Within the last few decades, transgenic technologies have been developed that enable visualization of target cells for prospective and retrospective analyses [45]. Transgenic animal studies can be used to elucidate what and how specific cells contribute to form target tissues. This approach has also been applied to the craniofacial field, where NCCs and their derivative cells are labeled and their fates are analyzed [4, 46, 47]. This transgenic technology provides clear information on the development of NCCs in the craniofacial field and enables the visualization of NCCs and their derivatives within dental and craniofacial tissues as shown in Figure 1(a).

Figure 1: (a) Neural crest lineage labeling mouse (Wnt1-Cre/GFP) clearly demonstrates green fluorescence-positive NCCs in craniofacial tissues at embryonic day 11. Scale bar, 1 mm. (b) Murine bone marrow cells were analyzed by flow cytometry. The chart shows that cells expressing hematopoietic lineage markers (CD45 and Ter119) were negatively gated, and the highly potent murine MSC marker-expressing (PαS) subset is indicated by the black-colored box.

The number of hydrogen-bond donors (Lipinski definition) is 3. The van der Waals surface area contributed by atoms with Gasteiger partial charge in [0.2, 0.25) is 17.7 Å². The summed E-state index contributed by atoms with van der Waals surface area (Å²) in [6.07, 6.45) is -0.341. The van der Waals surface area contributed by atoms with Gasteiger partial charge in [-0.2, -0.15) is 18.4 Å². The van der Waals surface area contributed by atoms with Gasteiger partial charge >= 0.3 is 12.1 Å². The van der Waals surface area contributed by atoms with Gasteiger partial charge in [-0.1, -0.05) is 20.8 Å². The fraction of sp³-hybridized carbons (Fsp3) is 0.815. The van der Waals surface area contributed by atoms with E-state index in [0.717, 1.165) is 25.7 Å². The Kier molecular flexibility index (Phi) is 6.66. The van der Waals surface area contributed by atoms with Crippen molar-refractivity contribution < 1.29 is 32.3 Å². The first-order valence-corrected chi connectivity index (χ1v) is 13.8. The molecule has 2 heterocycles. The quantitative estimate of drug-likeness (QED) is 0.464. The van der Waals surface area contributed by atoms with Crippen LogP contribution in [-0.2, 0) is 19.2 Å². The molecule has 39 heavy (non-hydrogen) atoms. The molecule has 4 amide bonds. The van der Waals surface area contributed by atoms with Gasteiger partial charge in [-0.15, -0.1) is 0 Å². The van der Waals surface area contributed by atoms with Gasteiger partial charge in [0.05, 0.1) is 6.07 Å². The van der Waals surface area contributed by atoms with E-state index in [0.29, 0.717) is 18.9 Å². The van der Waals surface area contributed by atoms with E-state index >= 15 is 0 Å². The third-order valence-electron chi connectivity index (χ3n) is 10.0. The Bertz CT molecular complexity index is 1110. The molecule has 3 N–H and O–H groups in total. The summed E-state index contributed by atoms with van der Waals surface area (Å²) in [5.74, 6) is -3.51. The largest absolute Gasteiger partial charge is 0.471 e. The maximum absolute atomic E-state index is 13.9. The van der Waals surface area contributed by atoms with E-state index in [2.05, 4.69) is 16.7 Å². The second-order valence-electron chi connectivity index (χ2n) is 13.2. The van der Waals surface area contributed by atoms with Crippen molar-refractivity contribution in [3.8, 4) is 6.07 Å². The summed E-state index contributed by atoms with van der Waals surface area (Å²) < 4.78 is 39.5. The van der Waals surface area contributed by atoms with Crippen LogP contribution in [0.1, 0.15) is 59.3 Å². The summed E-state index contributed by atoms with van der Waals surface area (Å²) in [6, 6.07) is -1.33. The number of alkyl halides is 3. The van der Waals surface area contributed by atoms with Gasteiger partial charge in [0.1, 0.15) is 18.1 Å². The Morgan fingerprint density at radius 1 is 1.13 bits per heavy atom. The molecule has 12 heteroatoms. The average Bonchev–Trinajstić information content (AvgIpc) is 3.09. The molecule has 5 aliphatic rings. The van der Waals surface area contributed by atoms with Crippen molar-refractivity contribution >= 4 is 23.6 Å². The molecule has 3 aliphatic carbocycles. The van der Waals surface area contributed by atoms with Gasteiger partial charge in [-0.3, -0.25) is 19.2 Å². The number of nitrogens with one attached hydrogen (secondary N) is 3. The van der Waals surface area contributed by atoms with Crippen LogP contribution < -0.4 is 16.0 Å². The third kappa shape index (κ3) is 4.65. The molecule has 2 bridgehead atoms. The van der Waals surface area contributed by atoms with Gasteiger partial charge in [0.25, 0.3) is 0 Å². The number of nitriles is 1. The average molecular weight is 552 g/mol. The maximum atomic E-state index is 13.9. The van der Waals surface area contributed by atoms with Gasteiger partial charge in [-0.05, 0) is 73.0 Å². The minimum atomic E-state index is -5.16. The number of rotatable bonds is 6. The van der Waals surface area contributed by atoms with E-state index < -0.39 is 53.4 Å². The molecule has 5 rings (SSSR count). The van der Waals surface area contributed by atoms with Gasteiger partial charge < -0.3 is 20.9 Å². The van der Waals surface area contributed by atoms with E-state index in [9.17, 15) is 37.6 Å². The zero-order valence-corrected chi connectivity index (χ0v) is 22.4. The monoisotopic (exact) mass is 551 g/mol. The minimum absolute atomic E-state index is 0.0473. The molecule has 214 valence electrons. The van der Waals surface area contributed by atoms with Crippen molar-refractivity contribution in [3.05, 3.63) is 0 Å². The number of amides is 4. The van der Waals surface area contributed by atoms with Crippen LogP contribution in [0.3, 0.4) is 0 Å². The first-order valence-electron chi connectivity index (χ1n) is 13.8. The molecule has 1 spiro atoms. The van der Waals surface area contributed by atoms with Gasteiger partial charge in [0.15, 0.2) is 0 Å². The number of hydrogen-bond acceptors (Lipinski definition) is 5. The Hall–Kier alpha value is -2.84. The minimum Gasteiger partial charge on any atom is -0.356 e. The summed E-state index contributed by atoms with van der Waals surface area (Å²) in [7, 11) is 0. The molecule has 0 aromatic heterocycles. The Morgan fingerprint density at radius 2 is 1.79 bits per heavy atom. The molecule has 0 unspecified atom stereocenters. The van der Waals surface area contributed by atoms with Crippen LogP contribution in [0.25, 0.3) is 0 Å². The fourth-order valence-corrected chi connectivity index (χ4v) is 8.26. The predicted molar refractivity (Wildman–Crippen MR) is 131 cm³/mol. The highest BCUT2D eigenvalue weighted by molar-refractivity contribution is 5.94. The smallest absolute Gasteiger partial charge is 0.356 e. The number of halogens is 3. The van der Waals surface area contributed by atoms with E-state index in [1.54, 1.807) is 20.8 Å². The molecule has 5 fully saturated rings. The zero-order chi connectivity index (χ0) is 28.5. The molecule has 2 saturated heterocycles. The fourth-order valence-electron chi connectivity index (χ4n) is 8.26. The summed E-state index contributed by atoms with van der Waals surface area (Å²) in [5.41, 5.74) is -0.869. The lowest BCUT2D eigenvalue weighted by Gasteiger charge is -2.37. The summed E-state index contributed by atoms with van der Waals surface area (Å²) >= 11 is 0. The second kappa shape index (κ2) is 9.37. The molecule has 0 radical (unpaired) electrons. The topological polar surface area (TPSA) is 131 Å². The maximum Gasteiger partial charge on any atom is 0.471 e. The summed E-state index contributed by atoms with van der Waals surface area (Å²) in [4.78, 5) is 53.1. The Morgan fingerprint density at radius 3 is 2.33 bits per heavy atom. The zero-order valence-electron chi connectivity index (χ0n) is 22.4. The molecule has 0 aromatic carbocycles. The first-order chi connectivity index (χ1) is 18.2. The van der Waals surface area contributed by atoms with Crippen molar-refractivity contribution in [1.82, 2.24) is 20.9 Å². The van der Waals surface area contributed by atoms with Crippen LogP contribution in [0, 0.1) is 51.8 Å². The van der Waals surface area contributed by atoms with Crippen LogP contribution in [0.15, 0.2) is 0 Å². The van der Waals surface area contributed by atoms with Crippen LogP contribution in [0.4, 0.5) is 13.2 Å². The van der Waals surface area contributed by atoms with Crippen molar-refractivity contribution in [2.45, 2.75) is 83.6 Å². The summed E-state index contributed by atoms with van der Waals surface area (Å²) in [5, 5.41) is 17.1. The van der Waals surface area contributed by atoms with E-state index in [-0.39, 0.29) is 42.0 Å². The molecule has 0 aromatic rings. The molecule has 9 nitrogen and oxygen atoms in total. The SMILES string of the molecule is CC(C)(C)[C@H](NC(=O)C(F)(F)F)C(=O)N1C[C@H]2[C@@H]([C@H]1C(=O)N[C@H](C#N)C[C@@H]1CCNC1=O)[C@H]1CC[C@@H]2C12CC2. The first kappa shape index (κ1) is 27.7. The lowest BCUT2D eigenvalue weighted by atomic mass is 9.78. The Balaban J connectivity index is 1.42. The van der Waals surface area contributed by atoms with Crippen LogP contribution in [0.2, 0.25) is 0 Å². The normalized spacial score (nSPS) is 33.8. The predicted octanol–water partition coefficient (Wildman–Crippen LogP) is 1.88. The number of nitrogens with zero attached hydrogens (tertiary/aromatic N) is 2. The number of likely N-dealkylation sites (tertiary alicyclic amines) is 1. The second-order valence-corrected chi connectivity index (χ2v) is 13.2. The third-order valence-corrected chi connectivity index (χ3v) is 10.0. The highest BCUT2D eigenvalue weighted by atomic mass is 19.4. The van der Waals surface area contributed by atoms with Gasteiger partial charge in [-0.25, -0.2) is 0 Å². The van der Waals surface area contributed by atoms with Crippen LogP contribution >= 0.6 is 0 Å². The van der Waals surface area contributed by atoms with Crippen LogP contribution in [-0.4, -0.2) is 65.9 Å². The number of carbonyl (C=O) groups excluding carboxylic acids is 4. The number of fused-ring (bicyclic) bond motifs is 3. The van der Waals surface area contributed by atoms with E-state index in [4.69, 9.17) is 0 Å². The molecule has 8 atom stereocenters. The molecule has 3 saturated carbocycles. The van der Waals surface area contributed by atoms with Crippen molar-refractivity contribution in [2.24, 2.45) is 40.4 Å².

Some researchers have focused on cells that are easier to obtain than embryonic NCCs, such as bone marrow stem cells or pluripotent stem cells. The bone marrow is a typical source of MSCs and contains two distinct types of stem cells, hematopoietic stem cells (HSCs), and MSCs [48]. Transgenic animal studies have demonstrated that MSCs partially originate from NCCs. NCCs delaminate from neuroepithelial cells, which can differentiate into cells expressing the MSC marker platelet-derived growth factor receptor alpha (PDGFRα) (CD140a) [22]. Thus, neuroepithelial cells are a source of MSC differentiation. Moreover, Nagoshi et al. showed that NCCs migrate though the aorta-gonad-mesonephros region and circulate into the bone marrow, demonstrating how neural crest-derived stem cells can travel to the bone marrow [23]. Additionally, Morikawa et al. reported a subset of highly potent murine MSCs, characterized by the cell surface marker combination of PDGFRα, stem cell antigen-1 (Sca-1/lymphocyte activation protein; Ly-6), CD45, and Ter119 (Ly-76). This specific subset, PDGFRα+Sca-1+CD45Ter119 (PαS), could be found in the bone marrow as shown in Figure 1(b) [49]. The PαS subset partially originates from NCCs as shown by developmental fate analysis using transgenic mice [7]. Thus, application of cell tracking systems in mice has clarified the relationship between MSCs and NCCs, supporting the application of MSCs in craniofacial skeletal tissue research.